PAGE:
Posted by Mkilroy89
Earlier this week, the AV club ran an article that examined the late 80’s/early 90’s Batman franchise. It is a well-written article that offers a point of contrast, to the current landscape of blockbusters. The most notable point the author made, is that regardless of quality, the one thing, those four Batman films did right, was allow a certain degree of authorial control, on the part of the director. Batman and Batman Returns are Tim Burton films and Batman Forever and Batman and Robin are Joel Schumacher films, they just happen to feature Batman. In his new film Guardians of the Galaxy, James Gunn accomplishes the same trick. He does it so well, that Guardians emerges as the most unique of the Marvel Cinematic Universe films. The reason being, that at its core, it remains a James Gunn film.
Just like a well-written essay, Guardians begins broadly, a scene with just one character, and gets more specific and detailed. It slowly introduces all the characters, villains and plot points without devolving into chaotic exposition or characters tripping over one another. After I saw the movie, I went home and tried to figure out which characters could have been cut and I realized that I could name them all, explain their motivation, explain what they did and their fates at the end of the film. This is normally unheard of, and points to a well-crafted and easily understandable, script. Especially, considering this movie had thirteen important characters. In this case, cutting characters would be unnecessary. Instead of relying purely on the visual, Gunn uses the dialogue to convey much of the important back-story and motivations. I guess we have recent television dramas to thank for reminding us that audiences can, and do listen.
This is the funniest movie Marvel has made, and it is mostly due, to the variety of comedy that the five main characters embody. In most super hero films, the humor is derived through sarcasm and wit resulting in a lot of chuckles. Guardians, offers huge, eye watering laughs, because it limits the sarcasm. The sarcasm element is filled by the Bradley Cooper voiced Rocket. Groot brings the body humor. Drax is the character that mistakes the figurative as literal, kind of like a ferocious Amelia Bedelia. Starlord is overwhelmed and exasperated by the insanity around him. Gamorra is the classic straight woman that has to hold it all together against the idiocy. It would be easy to mistake this as a Monty Python film, but just as Gunn brings the humor, he brings the action too. The villains in this film are some bad mothers and are more than a match, for the would-be heroes. They show up more than enough, offering the required beat downs, sword fights, explosions and dog fights in space, to keep everyone excited, when they have finally stopped laughing.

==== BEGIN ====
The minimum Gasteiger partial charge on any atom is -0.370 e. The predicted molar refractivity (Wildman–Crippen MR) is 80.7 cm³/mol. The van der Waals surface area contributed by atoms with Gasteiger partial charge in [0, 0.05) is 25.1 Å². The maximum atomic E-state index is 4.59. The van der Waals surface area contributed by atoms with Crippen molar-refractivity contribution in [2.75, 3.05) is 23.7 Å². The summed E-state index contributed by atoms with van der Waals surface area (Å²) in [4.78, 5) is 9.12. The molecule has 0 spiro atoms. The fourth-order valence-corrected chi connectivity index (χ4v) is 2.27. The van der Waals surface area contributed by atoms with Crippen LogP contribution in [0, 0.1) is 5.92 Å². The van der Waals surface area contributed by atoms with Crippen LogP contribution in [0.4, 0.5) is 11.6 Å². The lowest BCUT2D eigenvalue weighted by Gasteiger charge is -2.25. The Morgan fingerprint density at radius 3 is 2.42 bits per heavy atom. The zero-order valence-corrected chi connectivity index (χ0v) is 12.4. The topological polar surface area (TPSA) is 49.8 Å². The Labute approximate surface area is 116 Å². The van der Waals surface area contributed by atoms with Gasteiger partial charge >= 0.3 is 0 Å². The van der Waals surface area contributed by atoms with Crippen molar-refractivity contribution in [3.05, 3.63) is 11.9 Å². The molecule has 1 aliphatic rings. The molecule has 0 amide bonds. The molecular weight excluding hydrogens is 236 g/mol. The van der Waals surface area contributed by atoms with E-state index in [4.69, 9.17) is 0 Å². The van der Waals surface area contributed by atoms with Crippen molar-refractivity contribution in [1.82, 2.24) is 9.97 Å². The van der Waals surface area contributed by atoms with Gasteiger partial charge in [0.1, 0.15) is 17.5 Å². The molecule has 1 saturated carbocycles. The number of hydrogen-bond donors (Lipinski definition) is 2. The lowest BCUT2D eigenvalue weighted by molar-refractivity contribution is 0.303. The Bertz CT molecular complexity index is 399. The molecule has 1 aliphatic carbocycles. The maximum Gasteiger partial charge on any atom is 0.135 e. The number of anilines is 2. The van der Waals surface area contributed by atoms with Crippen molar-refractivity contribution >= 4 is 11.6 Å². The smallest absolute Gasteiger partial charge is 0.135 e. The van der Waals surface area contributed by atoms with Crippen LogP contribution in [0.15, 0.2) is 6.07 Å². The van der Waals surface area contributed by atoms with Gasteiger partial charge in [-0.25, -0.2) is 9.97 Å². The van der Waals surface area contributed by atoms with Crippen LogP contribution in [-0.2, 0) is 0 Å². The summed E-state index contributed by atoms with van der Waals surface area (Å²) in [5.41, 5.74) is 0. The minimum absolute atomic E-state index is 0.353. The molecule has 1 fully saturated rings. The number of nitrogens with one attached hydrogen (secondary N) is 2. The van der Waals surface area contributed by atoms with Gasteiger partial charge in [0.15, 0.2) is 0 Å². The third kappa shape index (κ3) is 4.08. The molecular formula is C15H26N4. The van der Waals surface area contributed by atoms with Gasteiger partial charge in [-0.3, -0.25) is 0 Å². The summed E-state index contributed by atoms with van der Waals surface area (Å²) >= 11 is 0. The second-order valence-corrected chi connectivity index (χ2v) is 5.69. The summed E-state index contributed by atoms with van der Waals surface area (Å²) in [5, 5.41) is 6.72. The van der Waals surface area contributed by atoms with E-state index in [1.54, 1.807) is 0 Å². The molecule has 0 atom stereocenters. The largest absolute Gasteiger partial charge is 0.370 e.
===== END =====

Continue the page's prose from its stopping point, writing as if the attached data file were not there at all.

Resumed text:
The script therefore is well balanced, but so was Captain America: The Winter Soldier. What sets it apart, is the panache that James Gunn’s style brings. The film is constantly referencing other films and directors, but not in a way born out of homage, but instead, character and pure love of movies. The first scene is one of gut wrenching emotion that reminds of the best Steven Spielberg. Then the opening credits cut to an almost direct quote from the opening of Raiders of the Lost Ark, Spielberg again…and then Starlord puts on the headphones and the film instantly becomes its own beast, with one of the best musical interludes of all time. Throughout the film both of these techniques, the film references and the music, continue. At times it references Star Wars, the first scene on Knowhere reminds me of the cantina, and Star Trek, the collector’s menagerie, as well as several great chase films from the 40’s. The Maltese Falcon is directly referenced in dialogue, but Casablanca also comes to mind. It is also a Western and a pirate movie. The soundtrack is complete 70’s and 80’s nostalgia, which gives the movie an identity, unlike anything else in the Marvel canon, or at the movies this summer. It also sets the movie’s intoxicatingly, joyful tone. Where most super hero films resort to trying to end the world over and over again, Guardians accomplishes the rare feat of being a lighter affair. You never really think that the characters are going to be destroyed, but they are interesting and relatable enough that certain things remain at stake. Its biggest strength is that it isn’t a super hero movie, but just a well-made movie that has the capacity to entertain everyone. Thanks James Gunn for reminding us.
If the entire movie wasn’t enough, the post credits scene may be my favorite, since Samuel L. Jackson showed up as Nick Fury, at the end of Iron Man. Howard the Duck was created as an absurdist satire of all things comic books, especially Marvel, by Steve Gerber, in the 70’s. It seems to hold to the spirit of James Gunn’s, least Marvel of Marvel’s films, that such a creation would appear in his film, on the thirtieth anniversary of Howard’s first movie appearance, no less. It’s as if James Gunn is reminding everyone to sit down, relax and laugh, because, Biff! Bam! Pow! comics aren’t just for kids, they are fun for everyone.